One of the most repeated mantras in gardening is “right plant, right place.” Like other garden sayings, there is a lot of truth in the advice to choose plants that fit the conditions of a landscape rather than try to adjust the location’s soil, sunlight or micro-climate to fit a desired plant.
Three years ago, I gave up on growing grass in the southeast corner of my lot. We don’t have an irrigation system and don’t want to install one. The corner gets baking sun much of the year. It’s on a slope, so water runs off quickly. Grass likes wet and cool; this spot had hot and dry.
So, out with the grass, and in with a planting bed with prairie plants: grasses, blazing star, Russian sage, perennial salvia, sedum. Now in its third season, I love looking at this colorful bed almost as much as I hated looking at the dry, dead grass that used to be there. And, it’s significantly less work than mowing and watering the area used to be. Each spring, I clean up the area, removing spent plants and stray stems. I usually refresh the mulch and maybe edge it. After that, I just pull weeds, if I see them. In fall, I cut down a few of the perennials and leave the rest for winter interest. That’s the entire maintenance plan.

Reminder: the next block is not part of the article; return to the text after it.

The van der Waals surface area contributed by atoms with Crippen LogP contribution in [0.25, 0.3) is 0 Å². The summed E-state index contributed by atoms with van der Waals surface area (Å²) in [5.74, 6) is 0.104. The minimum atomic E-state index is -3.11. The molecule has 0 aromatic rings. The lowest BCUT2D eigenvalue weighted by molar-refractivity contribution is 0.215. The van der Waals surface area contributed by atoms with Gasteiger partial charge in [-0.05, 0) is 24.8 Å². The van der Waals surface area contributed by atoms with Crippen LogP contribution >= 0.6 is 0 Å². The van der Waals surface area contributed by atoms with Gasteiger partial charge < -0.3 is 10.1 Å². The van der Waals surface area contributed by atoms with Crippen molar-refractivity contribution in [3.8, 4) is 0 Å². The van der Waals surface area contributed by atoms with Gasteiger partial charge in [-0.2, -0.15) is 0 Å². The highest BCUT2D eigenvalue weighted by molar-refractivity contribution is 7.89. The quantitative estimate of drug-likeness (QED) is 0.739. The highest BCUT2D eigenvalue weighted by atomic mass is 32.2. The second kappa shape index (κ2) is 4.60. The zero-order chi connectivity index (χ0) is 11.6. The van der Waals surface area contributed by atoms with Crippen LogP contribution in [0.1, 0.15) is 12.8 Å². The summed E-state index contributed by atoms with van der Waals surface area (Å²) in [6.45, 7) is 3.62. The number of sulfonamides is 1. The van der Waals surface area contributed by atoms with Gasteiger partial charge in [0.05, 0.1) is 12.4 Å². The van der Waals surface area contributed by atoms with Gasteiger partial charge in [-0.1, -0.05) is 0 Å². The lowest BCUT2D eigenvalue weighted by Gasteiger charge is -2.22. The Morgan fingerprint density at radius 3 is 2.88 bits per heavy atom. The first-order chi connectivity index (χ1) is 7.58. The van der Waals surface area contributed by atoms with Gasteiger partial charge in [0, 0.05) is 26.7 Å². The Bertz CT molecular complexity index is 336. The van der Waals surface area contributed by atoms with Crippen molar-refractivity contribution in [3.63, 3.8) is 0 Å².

I’ve only had to replace one plant—a chokeberry bush that didn’t make it through the first winter. Everything else is big, beautiful and soaking up the sun and heat. Last year, I added these allium because their purple bulbs complement the colors of the ‘Kobold’ blazing star and salvia so nicely.
Right plant, right place. Good advice.